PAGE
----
MCI-Cedar Junction at Walpole
(Security Level Maximum)
James Saba, Superintendent
P.O. Box 100
South Walpole, MA 02071
Phone (508) 660-8000
MCI-Cedar Junction is the maximum security reception center for male offenders in the Commonwealth of Massachusetts. MCI-Cedar Junction also houses the Departmental Disciplinary Unit, or DDU.
In the early 1950's, Department of Correction officials recognized the need to replace the antiquated Charlestown Prison, and the construction of MCI-Walpole began. Work on the maximum security penitentiary was completed in 1955, and the new prison officially opened less than a year later. The original perimeter consisted of a wall with eight observation towers. An additional tower was recently constructed for the new DDU. The wall is twenty feet high, with five strands of electrical wire along the top. In the mid-1980's, the townspeople of Walpole sought a change in the name of the prison, and legislative action resulted in renaming the facility MCI-Cedar Junction - an old railroad station in the town.
MCI-Cedar Junction treatment/program services offers its inmates the opportunity to take part in educational, treatment and reintegration programs. They include mental health, educational, and substance abuse programs, as well as instruction in personal medical care. The inmates also have the opportunity to become involved in employment programs while at MCI-Cedar Junction consisting of Industries, Food Service and janitorial positions. Industries, is a correctional program designed to create inmate employment. The Industries Program at MCI-Cedar Junction is involved in the manufacture of motor vehicle license plates. Inmates' wages usually begin at $.50 per hour. This program enables inmates to develop employable work skills, which is the ultimate goal.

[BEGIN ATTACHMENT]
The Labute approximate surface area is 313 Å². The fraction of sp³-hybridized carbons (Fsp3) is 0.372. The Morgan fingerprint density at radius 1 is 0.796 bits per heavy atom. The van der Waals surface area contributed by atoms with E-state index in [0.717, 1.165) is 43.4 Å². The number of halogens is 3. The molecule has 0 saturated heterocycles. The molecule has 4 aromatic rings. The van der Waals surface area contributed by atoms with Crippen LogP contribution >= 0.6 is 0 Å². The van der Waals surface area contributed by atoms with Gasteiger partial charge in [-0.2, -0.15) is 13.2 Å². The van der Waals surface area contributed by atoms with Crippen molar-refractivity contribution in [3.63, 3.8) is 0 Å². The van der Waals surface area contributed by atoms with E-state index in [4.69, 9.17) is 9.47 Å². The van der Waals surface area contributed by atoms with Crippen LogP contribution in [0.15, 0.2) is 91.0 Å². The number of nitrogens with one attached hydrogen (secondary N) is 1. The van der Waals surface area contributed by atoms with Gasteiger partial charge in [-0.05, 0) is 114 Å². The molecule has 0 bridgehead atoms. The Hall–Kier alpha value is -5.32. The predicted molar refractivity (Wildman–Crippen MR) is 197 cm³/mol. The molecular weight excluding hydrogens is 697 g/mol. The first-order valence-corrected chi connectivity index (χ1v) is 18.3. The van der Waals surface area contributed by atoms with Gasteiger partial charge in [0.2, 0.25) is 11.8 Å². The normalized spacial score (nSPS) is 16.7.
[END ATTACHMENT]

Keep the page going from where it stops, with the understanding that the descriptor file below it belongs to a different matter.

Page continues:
Effective June 2009, MCI Cedar Junction has been designated as the Massachusetts Department of Correction's Reception and Diagnostic Center. MCI Cedar Junction receives all new court commitments of the male offender.
After a specified period of time following an inmate's initial arrival into the prison system- usually twelve to sixteen weeks- an inmate will appear before the Classification Board, which will determine or recommend both a security rating and an institutional placement. The Classification Board will also make treatment recommendations designed to address the factors which may have led to commission of a crime. Participation in programs including substance abuse treatment, academic instruction, vocational programming, and counseling have done much to help offenders being the reintegration process.